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Screenwriting as a Second Language
February 7, 2012 - By: - In: In the News / Awards - Comments Off on Screenwriting as a Second Language

Rampart, starring Woody Harrelson and directed by Oren Moverman opens in major cities the weekend of February 10. Moverman, a screenwriter by trade,  took a sprawling  script by crime-fiction writer James Ellroy, adapting the story from the LAPD corruption scandal of the late 1990s into a vehicle for a searing performance by Woody Harrelson as a bad cop going badder. Also riveting performances by Ned Beatty, Signorey Weaver, Ben Foster, among a long list of amazing actors.

I saw an advance screening, and I promise the film will blow you away. Come back here to this post and flame me if it isn’t so. Full disclosure, Oren has asked all his friends (our daughters went to nursery school together) to help him plug with some authentic word of mouth, which I am doing here with great pleasure , as I love the story and the storyteller both.

Rampart is one of those archetypal American stories  –Los Angeles as sunburnt underbelly, where noir reigns in the name of the law. A corrupt cop brought down in a corrupt town, we’ve seen it on the screen so many times before, but this time its real, maybe even realer than real.

This dark American dream brilliantly realized is Oren’s signature. Two years ago, in his directorial debut, Moverman made the  The Messenger, the untold third act of Army Strong; from boot camp, to baptism by fire, to burial detail. Again starring Woody Harrelson, this time paired with Ben Foster, the two careen from door to door notifying next of kin that someone they love has fallen.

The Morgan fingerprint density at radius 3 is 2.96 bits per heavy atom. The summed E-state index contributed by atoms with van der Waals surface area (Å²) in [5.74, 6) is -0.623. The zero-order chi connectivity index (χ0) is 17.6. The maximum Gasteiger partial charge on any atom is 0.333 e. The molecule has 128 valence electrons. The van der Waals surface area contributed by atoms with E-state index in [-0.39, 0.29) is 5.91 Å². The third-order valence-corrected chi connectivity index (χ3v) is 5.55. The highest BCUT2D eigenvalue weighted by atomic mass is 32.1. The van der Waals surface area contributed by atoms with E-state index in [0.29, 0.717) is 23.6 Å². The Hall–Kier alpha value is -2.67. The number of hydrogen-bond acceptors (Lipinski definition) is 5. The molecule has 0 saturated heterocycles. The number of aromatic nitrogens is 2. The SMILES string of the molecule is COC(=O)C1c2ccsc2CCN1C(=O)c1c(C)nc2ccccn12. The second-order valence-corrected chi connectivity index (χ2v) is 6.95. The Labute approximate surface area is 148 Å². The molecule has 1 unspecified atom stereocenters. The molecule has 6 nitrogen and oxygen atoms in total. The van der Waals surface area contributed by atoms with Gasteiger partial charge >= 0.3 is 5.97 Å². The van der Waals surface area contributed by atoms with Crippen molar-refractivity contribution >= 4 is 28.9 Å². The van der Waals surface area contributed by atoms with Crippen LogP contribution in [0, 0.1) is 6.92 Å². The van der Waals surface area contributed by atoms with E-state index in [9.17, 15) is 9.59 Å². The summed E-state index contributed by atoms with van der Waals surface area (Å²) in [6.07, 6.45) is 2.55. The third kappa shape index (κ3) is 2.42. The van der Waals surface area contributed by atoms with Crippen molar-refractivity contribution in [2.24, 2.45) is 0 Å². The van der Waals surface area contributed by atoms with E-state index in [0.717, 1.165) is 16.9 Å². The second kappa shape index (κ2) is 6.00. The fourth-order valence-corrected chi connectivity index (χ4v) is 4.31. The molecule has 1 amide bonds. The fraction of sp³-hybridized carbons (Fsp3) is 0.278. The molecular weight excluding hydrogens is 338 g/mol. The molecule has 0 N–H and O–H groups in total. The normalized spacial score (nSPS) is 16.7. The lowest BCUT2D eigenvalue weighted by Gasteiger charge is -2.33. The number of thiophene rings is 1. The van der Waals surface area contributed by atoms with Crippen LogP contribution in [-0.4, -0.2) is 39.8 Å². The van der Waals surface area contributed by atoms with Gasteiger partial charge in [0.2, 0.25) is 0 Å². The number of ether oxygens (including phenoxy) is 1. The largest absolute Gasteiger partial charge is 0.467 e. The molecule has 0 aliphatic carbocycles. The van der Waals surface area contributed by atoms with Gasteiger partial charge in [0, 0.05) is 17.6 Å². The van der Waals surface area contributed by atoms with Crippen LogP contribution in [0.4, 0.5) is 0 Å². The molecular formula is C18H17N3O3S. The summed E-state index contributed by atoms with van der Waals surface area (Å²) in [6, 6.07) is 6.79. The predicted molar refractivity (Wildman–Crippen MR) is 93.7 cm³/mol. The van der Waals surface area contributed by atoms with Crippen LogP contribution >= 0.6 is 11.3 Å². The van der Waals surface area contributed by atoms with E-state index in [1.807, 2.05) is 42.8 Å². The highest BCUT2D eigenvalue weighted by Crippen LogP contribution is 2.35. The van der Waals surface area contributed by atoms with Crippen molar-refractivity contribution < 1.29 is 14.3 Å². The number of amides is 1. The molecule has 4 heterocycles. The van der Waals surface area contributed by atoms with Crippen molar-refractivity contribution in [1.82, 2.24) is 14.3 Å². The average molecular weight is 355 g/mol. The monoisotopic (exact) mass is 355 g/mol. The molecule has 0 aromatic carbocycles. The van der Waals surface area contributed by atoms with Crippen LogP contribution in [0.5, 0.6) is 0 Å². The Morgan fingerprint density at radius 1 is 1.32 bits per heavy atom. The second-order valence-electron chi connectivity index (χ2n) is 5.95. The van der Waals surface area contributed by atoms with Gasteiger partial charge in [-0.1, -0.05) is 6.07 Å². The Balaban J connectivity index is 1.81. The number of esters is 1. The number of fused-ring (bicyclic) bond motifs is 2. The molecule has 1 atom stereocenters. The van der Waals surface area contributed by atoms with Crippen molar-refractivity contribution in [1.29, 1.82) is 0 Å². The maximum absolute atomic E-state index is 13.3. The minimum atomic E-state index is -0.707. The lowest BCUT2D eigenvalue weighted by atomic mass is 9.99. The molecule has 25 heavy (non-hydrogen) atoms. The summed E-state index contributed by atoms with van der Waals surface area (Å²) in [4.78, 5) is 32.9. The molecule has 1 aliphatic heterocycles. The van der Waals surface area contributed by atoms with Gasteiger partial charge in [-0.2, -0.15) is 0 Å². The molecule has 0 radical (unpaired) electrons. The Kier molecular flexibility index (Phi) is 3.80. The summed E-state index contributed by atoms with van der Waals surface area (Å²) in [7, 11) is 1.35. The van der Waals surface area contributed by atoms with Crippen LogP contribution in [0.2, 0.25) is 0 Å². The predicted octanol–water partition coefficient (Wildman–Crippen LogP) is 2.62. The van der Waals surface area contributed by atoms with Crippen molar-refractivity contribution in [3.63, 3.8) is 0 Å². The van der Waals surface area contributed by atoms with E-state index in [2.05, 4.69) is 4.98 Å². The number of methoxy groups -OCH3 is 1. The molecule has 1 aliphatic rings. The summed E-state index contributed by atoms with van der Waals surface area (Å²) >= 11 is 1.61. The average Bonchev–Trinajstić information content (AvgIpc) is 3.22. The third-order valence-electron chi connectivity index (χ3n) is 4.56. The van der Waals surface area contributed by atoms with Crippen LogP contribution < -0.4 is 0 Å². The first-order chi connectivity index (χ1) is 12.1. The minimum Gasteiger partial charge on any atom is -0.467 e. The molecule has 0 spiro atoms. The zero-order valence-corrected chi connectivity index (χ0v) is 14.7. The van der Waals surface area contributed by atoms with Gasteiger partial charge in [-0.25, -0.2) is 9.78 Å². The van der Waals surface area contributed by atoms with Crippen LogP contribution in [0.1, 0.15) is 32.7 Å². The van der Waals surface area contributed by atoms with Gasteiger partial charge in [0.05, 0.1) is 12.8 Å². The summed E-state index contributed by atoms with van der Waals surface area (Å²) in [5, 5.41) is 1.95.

These stories, like all of Oren’s earlier work, grab at the heart of the American experience, and in extremis, bare its soul.

But Moverman was not born American, or speaking English. He grew up in Tel Aviv, speaking Hebrew, and got his Hollywood dose via dub and subtitle. It wasn’t until his father got transferred to NYC that Oren really nailed down his English while in high school.

Then after his military service in Lebanon in the Israel Defense Force, the bright lights drew him back, where he spent all his free time learning to write English, and he learned to write it really, really well.

So this big-shot Hollywood screenwriter is writing in his second language, in his second culture. There is a story he tells, of sitting on top of an armored personal carrier advancing through a desert where every bush was burning, and it was so wrong, that Oren deciding that he would do everything he could to get as far away from that place as he possibly could.

And now, via English, he has. Interesting that some of the greatest writers in the English language chose to express themselves in this their second language. Joseph Conrad and Vladimir Nabokov are an inspiration to any ESL student who aims to learn their language well. These giants master their second tongue so thoroughly that their prose becomes a mirror to their own language, and freshens that stem of story for us natives, who then take it as a story of their own.

Please check out this powerful new voice in American letters in Ramparts, opening this weekend.

But check out this trailer first.


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